2018 March for Science draws a crowd in Spokane

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Hundreds gatherer at Riverfront Park for the second annual March for Science. Rallies and marches were held in cities across the country, aimed at increasing funding in schools for science education and further environmental protection by the government. - ERIC SCHUCHT
  • Eric Schucht
  • Hundreds gatherer at Riverfront Park for the second annual March for Science. Rallies and marches were held in cities across the country, aimed at increasing funding in schools for science education and further environmental protection by the government.

Local residents Jim Harrison and his spouse of 45 years, Beatrice, sat on the steps next to the clock tower at Riverfront Park — patiently waiting for the rally to begin. The couple carried with them a sign that reads “MARCHING FOR MY GRANDDAUGHTERS’ FUTURE” and had pictures of their three grandchildren down below.

The two say they are worried about the state of world their three grandchildren will inherit.

“The idea that the wealthy would destroy our earth at this point in time without any remorse about what's gonna happen in the future is just disgusting to me,” Jim Harrison says. “And I think we need to make a big change in this country.”

The Harrisons were part of larger group of about a thousand who gathered Saturday in cities across the country for the for the second annual March for Science. The first March for Science last year brought more than a million people to what turned out to be the largest science advocacy event in history.

This year’s rally adopted the tagline “Vote for Science," aimed at prompting people to vote for environmentally friendly legislation and persuade politicians to increase funding for science education. There were stations at the march for people to register to vote. Event coordinators like Amanda Braley say she and many others feel that the government isn't doing enough for the environment and science in general.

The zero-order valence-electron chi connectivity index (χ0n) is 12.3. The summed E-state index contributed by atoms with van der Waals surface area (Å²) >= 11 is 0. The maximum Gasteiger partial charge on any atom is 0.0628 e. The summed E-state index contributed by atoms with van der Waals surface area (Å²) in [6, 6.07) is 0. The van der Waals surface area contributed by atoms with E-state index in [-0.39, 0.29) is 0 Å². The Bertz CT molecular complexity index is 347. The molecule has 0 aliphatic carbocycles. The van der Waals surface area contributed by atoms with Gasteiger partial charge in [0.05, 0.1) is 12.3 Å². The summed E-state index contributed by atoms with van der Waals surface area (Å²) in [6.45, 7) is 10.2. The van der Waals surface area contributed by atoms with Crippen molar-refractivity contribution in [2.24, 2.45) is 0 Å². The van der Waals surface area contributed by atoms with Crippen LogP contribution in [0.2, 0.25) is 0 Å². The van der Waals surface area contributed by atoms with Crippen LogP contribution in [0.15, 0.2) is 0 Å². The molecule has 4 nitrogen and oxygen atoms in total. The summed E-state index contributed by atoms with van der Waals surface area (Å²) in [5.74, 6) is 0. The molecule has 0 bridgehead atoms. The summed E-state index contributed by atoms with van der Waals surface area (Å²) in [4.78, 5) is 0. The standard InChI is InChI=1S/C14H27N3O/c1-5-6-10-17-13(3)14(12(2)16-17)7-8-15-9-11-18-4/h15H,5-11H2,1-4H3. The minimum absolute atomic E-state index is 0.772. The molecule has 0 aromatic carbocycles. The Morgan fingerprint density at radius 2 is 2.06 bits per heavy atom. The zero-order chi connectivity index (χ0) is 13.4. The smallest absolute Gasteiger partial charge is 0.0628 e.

“Honestly, we’d prefer not to have to do this,” Braley says. “We need to remind people that these issues are still at hand.”

The rally began at 12:30 pm at the clock tower in Riverfront Park. Speeches were then given by four guest speakers. University of Washington medical student Mara Hazeltine advocated for an increase in funding for science education in all classrooms across the country. Signs dotted the crowd that read “Make America Scientific Again!” and “It’s Not Nice to Hurt MOTHER NATURE.”

Jim and Beatrice Harrison attend the March for Science in Spokane with the hopes of creating a more environmentally healthy world for their three grandchildren to grow up in. - ERIC SCHUCHT
  • Eric Schucht
  • Jim and Beatrice Harrison attend the March for Science in Spokane with the hopes of creating a more environmentally healthy world for their three grandchildren to grow up in.

“I am marching with you today because I believe science belongs to everyone,” Hazeltine said, “not just the privileged few.”

Other guest speakers included Washington State PhD candidate Shannon Kozlovich, Jerry White from the environmental activist group Spokane Riverkeeper and Bethany Montgomery, community organization and Power 2 Poetry founder.

At 1 pm the crowd began their march through the streets of Spokane. Braley said she is frustrated with that lack of new legislation to combat climate change. Beatrice Harrison is upset with the changes happening in the U.S since the 2016 presidential election.

“Ever since Trump was elected, I can’t sleep at night. I wake up in the morning wondering what else he’s tweeted during the night,” Beatrice Harrison said. “And everything's he’s done, every move he makes is opposite of what I think needs to be done. So I feel like the citizens need to get out and protest every chance they get.”

Event organizers also distributed 300 tree seedlings for attendees to take home and plant.

“We love our outdoors, we love our clean air,” Braley said, “and we want it to stay that way.”